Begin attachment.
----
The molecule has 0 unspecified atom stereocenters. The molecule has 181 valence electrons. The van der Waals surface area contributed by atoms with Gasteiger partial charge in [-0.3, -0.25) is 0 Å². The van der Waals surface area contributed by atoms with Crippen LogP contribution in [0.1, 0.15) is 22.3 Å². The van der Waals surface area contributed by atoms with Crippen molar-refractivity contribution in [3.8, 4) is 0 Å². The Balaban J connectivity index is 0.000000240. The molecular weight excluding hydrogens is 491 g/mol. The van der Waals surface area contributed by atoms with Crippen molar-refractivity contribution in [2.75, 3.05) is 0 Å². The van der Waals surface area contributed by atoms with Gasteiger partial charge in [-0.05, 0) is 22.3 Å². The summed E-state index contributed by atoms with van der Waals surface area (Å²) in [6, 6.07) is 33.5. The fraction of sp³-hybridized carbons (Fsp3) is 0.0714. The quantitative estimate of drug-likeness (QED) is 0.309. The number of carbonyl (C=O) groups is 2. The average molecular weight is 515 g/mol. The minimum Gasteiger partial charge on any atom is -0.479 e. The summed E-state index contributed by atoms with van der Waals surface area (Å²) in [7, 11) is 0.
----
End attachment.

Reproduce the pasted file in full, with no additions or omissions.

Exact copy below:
The molecule has 0 unspecified atom stereocenters. The molecule has 181 valence electrons. The van der Waals surface area contributed by atoms with Gasteiger partial charge in [-0.3, -0.25) is 0 Å². The van der Waals surface area contributed by atoms with Crippen LogP contribution in [0.1, 0.15) is 22.3 Å². The van der Waals surface area contributed by atoms with Crippen molar-refractivity contribution in [3.8, 4) is 0 Å². The Balaban J connectivity index is 0.000000240. The molecular weight excluding hydrogens is 491 g/mol. The van der Waals surface area contributed by atoms with Crippen molar-refractivity contribution in [2.75, 3.05) is 0 Å². The van der Waals surface area contributed by atoms with Gasteiger partial charge in [-0.05, 0) is 22.3 Å². The summed E-state index contributed by atoms with van der Waals surface area (Å²) in [6, 6.07) is 33.5. The fraction of sp³-hybridized carbons (Fsp3) is 0.0714. The quantitative estimate of drug-likeness (QED) is 0.309. The number of carbonyl (C=O) groups is 2. The average molecular weight is 515 g/mol. The minimum Gasteiger partial charge on any atom is -0.479 e. The summed E-state index contributed by atoms with van der Waals surface area (Å²) in [7, 11) is 0.